Welcome to the Gen Plus Blog

It's a backstage pass to info on jobs and life at 50+. Gen Plus, headed by Janet Wendy Spiegel, is dedicated to baby boomers and the plus generation of age 50 and older. Read up and speak out on issues affecting your future: jobs, income, life and respect.

About Me

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Northridge, California, United States
Successful businesswoman, consultant, entrepreneur. I operate two businesses -- social media consulting, AND premium pet care services in the West San Fernando Valley. Love what I do, love life.

Gen Plus has relocated to www.GenPlusUSA.com

Thursday, February 28, 2008

The new Canadian spelling of Boomer....Zoomer!

Canadian media mastermind, Moses Znaimer (if you are Canadian, you'll definitely know who he is, and if you are not, then keep your ears open...because you will...) has recently taken over as executive director of CARP (the Canadian version of AARP) and is shaking things up...in a positive way. Just as he reinvented the face of Canadian radio and television, he is going to add his golden touch to CARP.

For starters, he'll be renaming the popular CARP magazine "Zoomer" and hopes that Zoomer will become part of the Canadian lexicon as he rebrands and freshens up the 50-plus focused organization. Full press release...and worth a read.

Wednesday, February 27, 2008

The Battle Within

In my twenties, I was fearless. There was no risk too great to take. I travelled to different countries, visited every nook and cranny in Canada and the US that I could afford to travel to. Took jobs for $150/week so that I could break into a new industry, stayed up all night, had lots of different boyfriends -- opened my arms wide to all new experiences. With no fear. Perhaps, in retrospect, there was a certain naivete that protected me, but nonetheless, I experienced a wide rainbow. As a result, my own career and life path were pretty rich.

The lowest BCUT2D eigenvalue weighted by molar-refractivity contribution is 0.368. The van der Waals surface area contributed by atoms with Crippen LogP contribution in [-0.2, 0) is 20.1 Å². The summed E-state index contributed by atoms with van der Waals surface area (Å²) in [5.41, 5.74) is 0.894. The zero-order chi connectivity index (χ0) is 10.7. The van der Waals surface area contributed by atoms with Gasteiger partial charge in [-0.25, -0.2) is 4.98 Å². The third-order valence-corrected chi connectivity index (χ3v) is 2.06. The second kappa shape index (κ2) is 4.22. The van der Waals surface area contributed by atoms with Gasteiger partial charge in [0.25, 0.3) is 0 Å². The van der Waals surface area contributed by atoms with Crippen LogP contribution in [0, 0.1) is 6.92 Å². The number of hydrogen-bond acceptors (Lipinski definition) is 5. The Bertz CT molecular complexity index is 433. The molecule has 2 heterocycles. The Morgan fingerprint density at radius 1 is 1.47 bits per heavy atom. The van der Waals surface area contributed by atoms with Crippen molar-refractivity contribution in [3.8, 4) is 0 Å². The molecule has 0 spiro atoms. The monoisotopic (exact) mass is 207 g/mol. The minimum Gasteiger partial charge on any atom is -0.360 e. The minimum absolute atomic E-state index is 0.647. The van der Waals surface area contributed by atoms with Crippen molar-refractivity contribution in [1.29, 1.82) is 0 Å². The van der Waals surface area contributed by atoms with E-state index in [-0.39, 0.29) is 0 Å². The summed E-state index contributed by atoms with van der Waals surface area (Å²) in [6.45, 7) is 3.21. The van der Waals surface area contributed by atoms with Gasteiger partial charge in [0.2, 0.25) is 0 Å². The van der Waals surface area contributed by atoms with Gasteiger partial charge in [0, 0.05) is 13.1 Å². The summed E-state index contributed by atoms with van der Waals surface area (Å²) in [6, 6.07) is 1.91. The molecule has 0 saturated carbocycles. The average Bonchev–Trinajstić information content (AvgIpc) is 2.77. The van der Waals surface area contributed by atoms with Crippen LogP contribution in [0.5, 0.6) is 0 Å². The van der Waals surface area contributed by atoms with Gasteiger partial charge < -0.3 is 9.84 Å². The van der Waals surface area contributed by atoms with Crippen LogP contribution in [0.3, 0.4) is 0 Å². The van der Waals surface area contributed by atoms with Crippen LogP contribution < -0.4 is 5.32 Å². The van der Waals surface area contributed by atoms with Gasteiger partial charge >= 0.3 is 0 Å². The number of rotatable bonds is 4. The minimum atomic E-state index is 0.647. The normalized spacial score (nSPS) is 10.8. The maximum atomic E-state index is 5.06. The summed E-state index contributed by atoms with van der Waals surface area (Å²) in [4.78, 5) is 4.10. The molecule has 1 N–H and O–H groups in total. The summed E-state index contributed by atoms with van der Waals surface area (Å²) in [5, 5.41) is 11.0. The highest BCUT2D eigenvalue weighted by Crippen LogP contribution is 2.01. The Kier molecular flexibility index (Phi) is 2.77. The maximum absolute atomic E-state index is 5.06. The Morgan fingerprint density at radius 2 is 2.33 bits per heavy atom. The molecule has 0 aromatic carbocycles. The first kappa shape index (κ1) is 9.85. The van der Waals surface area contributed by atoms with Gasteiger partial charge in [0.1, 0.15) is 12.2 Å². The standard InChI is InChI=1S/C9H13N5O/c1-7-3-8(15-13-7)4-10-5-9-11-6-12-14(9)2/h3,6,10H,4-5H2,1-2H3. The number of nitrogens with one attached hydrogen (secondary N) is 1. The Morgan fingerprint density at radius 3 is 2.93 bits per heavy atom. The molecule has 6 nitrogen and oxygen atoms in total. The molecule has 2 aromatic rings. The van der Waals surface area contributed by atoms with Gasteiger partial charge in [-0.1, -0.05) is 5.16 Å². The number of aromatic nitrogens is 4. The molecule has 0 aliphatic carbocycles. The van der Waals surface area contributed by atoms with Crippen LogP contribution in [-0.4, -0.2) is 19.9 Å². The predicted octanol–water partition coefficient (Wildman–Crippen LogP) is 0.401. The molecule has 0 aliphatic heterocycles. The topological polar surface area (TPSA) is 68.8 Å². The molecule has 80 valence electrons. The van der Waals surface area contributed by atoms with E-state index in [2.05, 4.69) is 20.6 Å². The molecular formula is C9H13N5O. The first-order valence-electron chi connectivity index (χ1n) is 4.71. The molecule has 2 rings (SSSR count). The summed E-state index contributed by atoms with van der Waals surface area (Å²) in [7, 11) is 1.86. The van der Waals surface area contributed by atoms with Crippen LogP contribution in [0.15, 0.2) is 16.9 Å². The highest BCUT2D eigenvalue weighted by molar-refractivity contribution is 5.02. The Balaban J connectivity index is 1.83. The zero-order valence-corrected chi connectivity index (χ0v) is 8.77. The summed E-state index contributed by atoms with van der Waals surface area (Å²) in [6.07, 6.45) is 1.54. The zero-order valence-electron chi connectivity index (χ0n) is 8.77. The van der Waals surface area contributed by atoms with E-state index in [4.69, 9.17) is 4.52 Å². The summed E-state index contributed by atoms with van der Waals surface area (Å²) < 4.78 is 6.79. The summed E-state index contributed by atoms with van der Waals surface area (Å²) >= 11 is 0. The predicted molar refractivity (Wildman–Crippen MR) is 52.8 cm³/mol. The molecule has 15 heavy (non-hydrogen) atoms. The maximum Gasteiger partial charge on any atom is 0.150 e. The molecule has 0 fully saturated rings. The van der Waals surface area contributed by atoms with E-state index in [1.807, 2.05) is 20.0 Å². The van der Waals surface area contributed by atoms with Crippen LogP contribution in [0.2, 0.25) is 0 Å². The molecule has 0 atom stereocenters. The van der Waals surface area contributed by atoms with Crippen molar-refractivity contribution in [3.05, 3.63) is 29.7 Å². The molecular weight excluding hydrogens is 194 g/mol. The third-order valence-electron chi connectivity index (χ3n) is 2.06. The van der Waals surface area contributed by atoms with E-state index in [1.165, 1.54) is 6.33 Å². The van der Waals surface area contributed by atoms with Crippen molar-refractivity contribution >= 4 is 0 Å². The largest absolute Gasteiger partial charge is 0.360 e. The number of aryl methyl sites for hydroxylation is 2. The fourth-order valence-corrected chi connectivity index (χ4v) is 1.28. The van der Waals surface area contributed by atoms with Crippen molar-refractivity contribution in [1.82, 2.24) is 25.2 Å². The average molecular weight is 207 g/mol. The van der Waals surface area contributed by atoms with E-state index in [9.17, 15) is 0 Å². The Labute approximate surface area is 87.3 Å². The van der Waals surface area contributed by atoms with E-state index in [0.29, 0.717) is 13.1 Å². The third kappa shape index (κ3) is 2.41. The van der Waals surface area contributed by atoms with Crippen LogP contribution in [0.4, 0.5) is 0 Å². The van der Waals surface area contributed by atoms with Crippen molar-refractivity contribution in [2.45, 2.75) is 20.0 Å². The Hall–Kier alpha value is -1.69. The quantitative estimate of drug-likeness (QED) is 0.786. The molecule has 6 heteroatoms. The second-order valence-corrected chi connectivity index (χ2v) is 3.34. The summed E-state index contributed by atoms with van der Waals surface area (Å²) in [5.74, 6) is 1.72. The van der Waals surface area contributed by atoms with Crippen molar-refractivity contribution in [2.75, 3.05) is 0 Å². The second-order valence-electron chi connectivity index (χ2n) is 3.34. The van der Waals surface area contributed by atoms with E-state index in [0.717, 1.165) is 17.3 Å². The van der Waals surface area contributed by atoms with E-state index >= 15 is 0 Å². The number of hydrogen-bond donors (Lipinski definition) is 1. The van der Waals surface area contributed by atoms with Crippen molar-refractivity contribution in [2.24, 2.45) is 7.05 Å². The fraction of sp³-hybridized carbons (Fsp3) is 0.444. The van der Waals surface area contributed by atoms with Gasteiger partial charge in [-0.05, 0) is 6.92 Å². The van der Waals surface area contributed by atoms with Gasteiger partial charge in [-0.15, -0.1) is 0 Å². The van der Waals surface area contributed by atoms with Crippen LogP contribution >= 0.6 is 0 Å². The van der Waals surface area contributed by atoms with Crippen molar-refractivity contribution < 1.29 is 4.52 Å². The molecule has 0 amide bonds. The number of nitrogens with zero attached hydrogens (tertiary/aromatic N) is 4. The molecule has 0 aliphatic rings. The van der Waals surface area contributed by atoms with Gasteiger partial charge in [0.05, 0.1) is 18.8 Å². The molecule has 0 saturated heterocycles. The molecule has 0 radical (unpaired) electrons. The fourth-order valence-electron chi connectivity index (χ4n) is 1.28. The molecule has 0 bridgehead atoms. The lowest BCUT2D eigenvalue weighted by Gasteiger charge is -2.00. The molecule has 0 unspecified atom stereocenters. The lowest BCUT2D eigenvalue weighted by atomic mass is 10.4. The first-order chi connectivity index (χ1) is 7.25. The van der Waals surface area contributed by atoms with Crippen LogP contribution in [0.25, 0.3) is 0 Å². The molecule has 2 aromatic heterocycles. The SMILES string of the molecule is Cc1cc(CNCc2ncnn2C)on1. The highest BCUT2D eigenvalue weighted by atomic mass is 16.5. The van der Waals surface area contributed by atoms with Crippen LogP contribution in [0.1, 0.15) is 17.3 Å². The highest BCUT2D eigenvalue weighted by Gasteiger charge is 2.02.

I'll bet many of you can relate to that freedom to change, to risk, to fail. And we all did it without blinking.

Isnt' it so odd, that with so much experience under our belts, as we get to our late 40's, early 50's, and even well into our 60's and 70's, for some reason, the older we get, the more paralyzed we become. I know, for myself, life's responsibilities (child, home, dog) take front and center and as a sole breadwinner, I have to measure in the risk. But why, when in our twenties, we are so able to change, do we start to hesitate, falter and fear change as we age? We seek job security in a world where job security is no longer viable. We avoid change to stay secure in our own nests. Why? Is there some biological factor at play? Some holdover from the early days of mankind, when as a race, our lifespan only stretched into our late 40's or early 50's? Is there a pre-wired instinct to get ready to die?

Hold on. There it is again. That fear factor. We have it in job search -- as mature workers we are terrified that we won't find meaningful employment. There are services in cyberspace dedicated to helping us find work, but even that concept brings us more fear ("I need a career management service to break down a door?")

In this millenium, we can anticipate healthy, vibrant lives well into our 80's and even 90's. So at 40 and 50, we really are only at mid-life. That's a whole lot of living yet. So where does the fear come from? What a relief it would be -- to shed the nest, strike out for unknown territories and fearlessly reconquer the world. My recognition of my burning need for change started with my quest for a new car and realizing that the car of my dream did not fit into my current life needs. Did I still get a great car? Yes. Was it the car I would have purchased if I was free as a bird? Heck...no. But it underlined some major changes in my life that limited my personal freedoms. Do those constraints extend to all apsects of a mid-life?